Diverse coalition of outdoors-oriented groups presses Agriculture secretary to implement management guidelines designed to sustain roadless area values
WASHINGTON – A consortium of prominent outdoor-oriented groups has united in support of responsible management of inventoried roadless areas with a goal of sustaining the high-quality sporting and recreational opportunities provided by America’s backcountry. The Theodore Roosevelt Conservation Partnership, Outdoor Industry Association and Outdoor Alliance, together representing millions of public-lands users, have sent a letter to U.S. Department of Agriculture Secretary Tom Vilsack urging that a directive be issued requiring high-level review of proposed development of roadless areas until permanent rules for their management can be resolved.
The letter states, “Our organizations represent diverse groups of public-lands users, including hikers, mountain bikers, climbers, paddlers, backcountry skiers, hunters and anglers. We are unified by a common conservation and stewardship ethic and by the value we place on the current unroaded condition of our national forest roadless areas. We request that you lead the Department of Agriculture in taking immediate steps to ensure that America’s valuable backcountry national forests are conserved into the long-term future.”
“Responsible roadless area management is a catalyst that has united the interests of our diverse groups,” said Mark Singleton, chairman of the Outdoor Alliance and executive director of American Whitewater. “The human-powered recreation community and the sportsmen’s community enjoy different activities on America’s public lands, yet collectively we understand the significance of these lands in securing our outdoor traditions. Specifically, we agree that our national forest roadless areas are a valuable resource that must be conserved.”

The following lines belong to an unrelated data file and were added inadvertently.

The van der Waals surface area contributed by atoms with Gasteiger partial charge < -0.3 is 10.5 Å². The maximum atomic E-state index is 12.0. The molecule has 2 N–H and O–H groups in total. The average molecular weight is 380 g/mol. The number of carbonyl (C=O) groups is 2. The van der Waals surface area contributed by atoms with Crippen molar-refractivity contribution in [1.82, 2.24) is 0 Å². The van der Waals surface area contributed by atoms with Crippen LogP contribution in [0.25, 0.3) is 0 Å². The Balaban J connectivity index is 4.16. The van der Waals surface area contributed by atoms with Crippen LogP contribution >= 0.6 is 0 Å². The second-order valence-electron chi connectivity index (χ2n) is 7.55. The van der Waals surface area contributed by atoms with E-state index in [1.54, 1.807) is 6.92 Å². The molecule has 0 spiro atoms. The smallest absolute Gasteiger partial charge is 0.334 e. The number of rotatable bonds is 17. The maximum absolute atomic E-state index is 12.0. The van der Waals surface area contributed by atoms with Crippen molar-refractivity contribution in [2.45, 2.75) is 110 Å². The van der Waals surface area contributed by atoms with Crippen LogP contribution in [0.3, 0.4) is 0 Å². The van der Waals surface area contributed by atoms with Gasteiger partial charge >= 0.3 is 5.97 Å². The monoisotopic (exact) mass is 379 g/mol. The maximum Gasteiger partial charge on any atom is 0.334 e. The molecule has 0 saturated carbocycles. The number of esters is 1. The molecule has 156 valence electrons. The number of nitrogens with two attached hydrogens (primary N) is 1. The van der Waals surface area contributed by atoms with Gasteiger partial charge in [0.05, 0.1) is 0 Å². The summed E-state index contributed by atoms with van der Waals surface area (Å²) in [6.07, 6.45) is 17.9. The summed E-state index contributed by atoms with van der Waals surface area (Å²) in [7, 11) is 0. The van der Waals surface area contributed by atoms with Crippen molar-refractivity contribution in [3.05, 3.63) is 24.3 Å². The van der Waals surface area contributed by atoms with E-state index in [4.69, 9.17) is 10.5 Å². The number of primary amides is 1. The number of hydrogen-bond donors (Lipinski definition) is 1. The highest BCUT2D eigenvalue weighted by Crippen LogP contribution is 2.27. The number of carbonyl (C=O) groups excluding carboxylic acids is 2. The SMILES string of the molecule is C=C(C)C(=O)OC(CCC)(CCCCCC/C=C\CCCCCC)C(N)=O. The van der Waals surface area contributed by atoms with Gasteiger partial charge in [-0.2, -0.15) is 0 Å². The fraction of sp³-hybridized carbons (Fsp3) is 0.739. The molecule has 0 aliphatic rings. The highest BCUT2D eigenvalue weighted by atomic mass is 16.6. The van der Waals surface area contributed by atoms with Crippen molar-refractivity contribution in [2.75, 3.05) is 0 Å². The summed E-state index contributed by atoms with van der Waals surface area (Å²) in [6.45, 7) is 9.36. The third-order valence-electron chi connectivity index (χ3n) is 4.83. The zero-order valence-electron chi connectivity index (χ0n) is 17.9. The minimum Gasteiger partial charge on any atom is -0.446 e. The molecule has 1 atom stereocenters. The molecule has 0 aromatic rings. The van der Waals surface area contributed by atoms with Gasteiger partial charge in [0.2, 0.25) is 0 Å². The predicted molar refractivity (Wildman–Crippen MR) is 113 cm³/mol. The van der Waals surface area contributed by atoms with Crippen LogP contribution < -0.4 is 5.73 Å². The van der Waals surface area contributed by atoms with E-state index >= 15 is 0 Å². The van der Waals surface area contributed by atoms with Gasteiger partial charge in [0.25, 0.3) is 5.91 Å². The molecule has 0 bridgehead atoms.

Close to 60 million acres of roadless areas are encompassed within America’s national forests and grasslands. A series of conflicting court decisions regarding the 2001 roadless rule have left management of these areas unsettled for years. Many outdoors-oriented groups support national legislation that conserves America’s backcountry lands and the fish and wildlife, sporting and recreational resources they sustain.
“The scenic and recreational qualities of America’s backcountry help guarantee high-quality outdoor experiences,” said Amy Roberts, vice president of government affairs for the Outdoor Industry Association. “Roadless areas play a pivotal role in the $730 billion annual contribution of active outdoor recreation to the U.S. economy.”
“Backcountry areas are fundamental in maintaining exceptional public-lands hunting and fishing,” said TRCP President and CEO George Cooper. “They also offer places of refuge for our fish and wildlife populations, where big-game animals like elk, mule deer and bighorn sheep can flourish and sport fisheries can thrive.
“Secretary Vilsack’s strong leadership can make it possible for recreationists of every stripe to continue enjoying these important public resources,” Cooper concluded, “and the outdoor community looks forward to working closely with the secretary and his staff to achieve a sustainable future for our nation’s unique backcountry landscapes.”
Inspired by the legacy of Theodore Roosevelt, the TRCP is a coalition of organizations and grassroots partners working together to preserve the traditions
of hunting and fishing.